beyond the dashboard planners

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Just reading an article suggesting that nearly everyone in China uses mobile devices to pay at retail. If it’s in China, it’s going to be in the US and Europe soon-ish.  Marketers in R&D mode may want to start planning and productizing around ways to keep lost and stolen phones from becoming debit tsunamis. When a phone is cash, the bad guys are going to figure out how to take advantage.

Clothing companies will need to make more secure and better fitting pockets. Software cos. will need better sign-on security and/or visual ID programs.  Luggage and/or millinery manufacturers will want to think about phone holsters and such — ways to secure our devices that are fashionable.

Whatever the winning solution looks like, it will be a bah-billion dollar business. Initially at least.       

Beyond the dashboard planners reap higher rewards.

Peace.

 

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Conde Nast just announced its intention to sell its Fairchild Fashion Media to Penske Media for a $100M so it can focus on its core brands. References to core brands and core business is what you hear from companies under financial pressure or companies with slowed growth. There was a lot of talk about core during the recession. The opposite is growth into new tangential businesses. It is what really profitable companies do. Growth companies are looking for that next big business thing. They are investing in futures. Finding places to write down taxes. Google’s self-driving cars, energy initiatives and hardware escapades are non-core.

Brand planners love the core. It helps them see what a company does really, really well. It helps them articulate and cluster competencies. It allows the planner to plumb the depths of consumer resonance. Understanding the core is important groundwork for beyond the dashboard planners. Those who do planning that is future-based. Before Steve Jobs and team came up with the iPod and iPhone, they had to understand the core. Then translate it into futures.

There are rearview mirror planners, sideview mirror planners, dashboard planners and beyond the dashboard planners. The best are a combination of all 4 — but focus beyond the dash. Peace.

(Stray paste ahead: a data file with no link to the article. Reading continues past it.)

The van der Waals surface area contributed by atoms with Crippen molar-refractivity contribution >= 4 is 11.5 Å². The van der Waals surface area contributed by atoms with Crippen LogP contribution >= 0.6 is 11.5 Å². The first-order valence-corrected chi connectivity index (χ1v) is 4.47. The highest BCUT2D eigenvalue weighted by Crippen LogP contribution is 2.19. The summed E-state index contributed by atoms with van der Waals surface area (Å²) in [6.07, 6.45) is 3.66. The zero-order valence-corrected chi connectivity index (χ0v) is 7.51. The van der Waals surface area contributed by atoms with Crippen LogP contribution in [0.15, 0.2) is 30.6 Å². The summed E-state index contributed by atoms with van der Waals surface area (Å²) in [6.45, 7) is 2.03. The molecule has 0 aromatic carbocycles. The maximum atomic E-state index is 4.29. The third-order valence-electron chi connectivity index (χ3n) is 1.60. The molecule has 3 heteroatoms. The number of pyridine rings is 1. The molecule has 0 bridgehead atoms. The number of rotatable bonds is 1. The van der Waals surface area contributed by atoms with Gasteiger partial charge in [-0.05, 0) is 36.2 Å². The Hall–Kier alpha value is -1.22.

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At the end of the day when the Dow Jones Industrial Average (now poorly named) has gone up, journalists and pundits are quick to say why.  Good earnings reports. Better unemployment numbers.  And when the Dow is down, there too, is always an explanation. Concerns about interest rates.  Poor weather in the spring.  This seems revisionist theory. Once the day is over someone decides what historical event made it so.  If the weather was reported like this, we’d skewer that profession less.

Two Approached to Planning
There are two approaches to brand planning: forecasting and reporting.  In my brand planning practice I often talk about rearview mirror planners and side view mirror planners. I’ve even begun to talk about dashboard planners. All three classifications operate in reporting mode. But it is the “beyond the dashboard planner” that I enjoy and choose to learn from. Those who see and look into the future.  Be you one?  It’s scary. You may pizzle yourself if big money is involved.  The best planners are about the future.  They are not bound to repeat the future. They are create it.

A lot of ad agencies like to talk about culture.  Creating culture. Many people in the business scoff that the notion. Not me. I’m all up in it. It’s daring, exciting and fulfilling.  Creating a selling and buying culture is more than infusing new language into the lexicon. Where’s the beef? It goes deeper than that. That’s where anthropology meets brand planning. Where the past informs the future.

Peace.

PS. Is Weiner becoming more of a weiner or is it me?

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